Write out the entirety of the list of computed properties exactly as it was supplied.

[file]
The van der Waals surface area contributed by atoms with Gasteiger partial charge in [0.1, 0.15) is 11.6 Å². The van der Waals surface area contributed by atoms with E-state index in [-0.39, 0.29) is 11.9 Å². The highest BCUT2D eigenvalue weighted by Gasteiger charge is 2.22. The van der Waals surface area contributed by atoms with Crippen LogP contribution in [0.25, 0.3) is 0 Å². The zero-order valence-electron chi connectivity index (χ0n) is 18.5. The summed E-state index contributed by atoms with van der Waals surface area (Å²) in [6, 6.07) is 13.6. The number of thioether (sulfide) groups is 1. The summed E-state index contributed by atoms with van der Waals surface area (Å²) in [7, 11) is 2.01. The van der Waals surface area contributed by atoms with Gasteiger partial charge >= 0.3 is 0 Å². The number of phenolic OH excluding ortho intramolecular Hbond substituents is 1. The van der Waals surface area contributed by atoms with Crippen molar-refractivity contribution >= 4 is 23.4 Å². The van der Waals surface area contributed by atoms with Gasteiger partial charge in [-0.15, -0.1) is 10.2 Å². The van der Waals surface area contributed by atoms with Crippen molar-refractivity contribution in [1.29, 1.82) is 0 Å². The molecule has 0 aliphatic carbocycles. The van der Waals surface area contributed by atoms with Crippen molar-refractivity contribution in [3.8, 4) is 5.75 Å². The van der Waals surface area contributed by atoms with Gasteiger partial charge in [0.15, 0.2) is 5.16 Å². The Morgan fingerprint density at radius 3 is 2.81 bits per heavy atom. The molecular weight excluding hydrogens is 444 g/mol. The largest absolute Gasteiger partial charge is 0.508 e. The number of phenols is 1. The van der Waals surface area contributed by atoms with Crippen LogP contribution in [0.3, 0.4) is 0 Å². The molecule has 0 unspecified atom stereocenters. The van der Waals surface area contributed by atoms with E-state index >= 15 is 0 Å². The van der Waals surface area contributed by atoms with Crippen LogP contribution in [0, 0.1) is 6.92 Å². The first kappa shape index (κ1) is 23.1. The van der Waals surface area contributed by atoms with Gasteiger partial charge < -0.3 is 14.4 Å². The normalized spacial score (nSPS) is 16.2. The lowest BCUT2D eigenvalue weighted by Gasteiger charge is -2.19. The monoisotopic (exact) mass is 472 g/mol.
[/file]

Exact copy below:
The van der Waals surface area contributed by atoms with Gasteiger partial charge in [0.1, 0.15) is 11.6 Å². The van der Waals surface area contributed by atoms with E-state index in [-0.39, 0.29) is 11.9 Å². The highest BCUT2D eigenvalue weighted by Gasteiger charge is 2.22. The van der Waals surface area contributed by atoms with Crippen LogP contribution in [0.25, 0.3) is 0 Å². The zero-order valence-electron chi connectivity index (χ0n) is 18.5. The summed E-state index contributed by atoms with van der Waals surface area (Å²) in [6, 6.07) is 13.6. The number of thioether (sulfide) groups is 1. The summed E-state index contributed by atoms with van der Waals surface area (Å²) in [7, 11) is 2.01. The van der Waals surface area contributed by atoms with Gasteiger partial charge >= 0.3 is 0 Å². The number of phenolic OH excluding ortho intramolecular Hbond substituents is 1. The van der Waals surface area contributed by atoms with Crippen molar-refractivity contribution >= 4 is 23.4 Å². The van der Waals surface area contributed by atoms with Gasteiger partial charge in [-0.15, -0.1) is 10.2 Å². The van der Waals surface area contributed by atoms with Crippen molar-refractivity contribution in [1.29, 1.82) is 0 Å². The molecule has 0 aliphatic carbocycles. The van der Waals surface area contributed by atoms with Crippen molar-refractivity contribution in [3.8, 4) is 5.75 Å². The van der Waals surface area contributed by atoms with Gasteiger partial charge in [0.15, 0.2) is 5.16 Å². The Morgan fingerprint density at radius 3 is 2.81 bits per heavy atom. The molecular weight excluding hydrogens is 444 g/mol. The largest absolute Gasteiger partial charge is 0.508 e. The number of phenols is 1. The van der Waals surface area contributed by atoms with Crippen LogP contribution in [0.3, 0.4) is 0 Å². The molecule has 0 unspecified atom stereocenters. The van der Waals surface area contributed by atoms with E-state index >= 15 is 0 Å². The van der Waals surface area contributed by atoms with Crippen LogP contribution in [0, 0.1) is 6.92 Å². The first kappa shape index (κ1) is 23.1. The van der Waals surface area contributed by atoms with Gasteiger partial charge < -0.3 is 14.4 Å². The normalized spacial score (nSPS) is 16.2. The lowest BCUT2D eigenvalue weighted by Gasteiger charge is -2.19. The monoisotopic (exact) mass is 472 g/mol.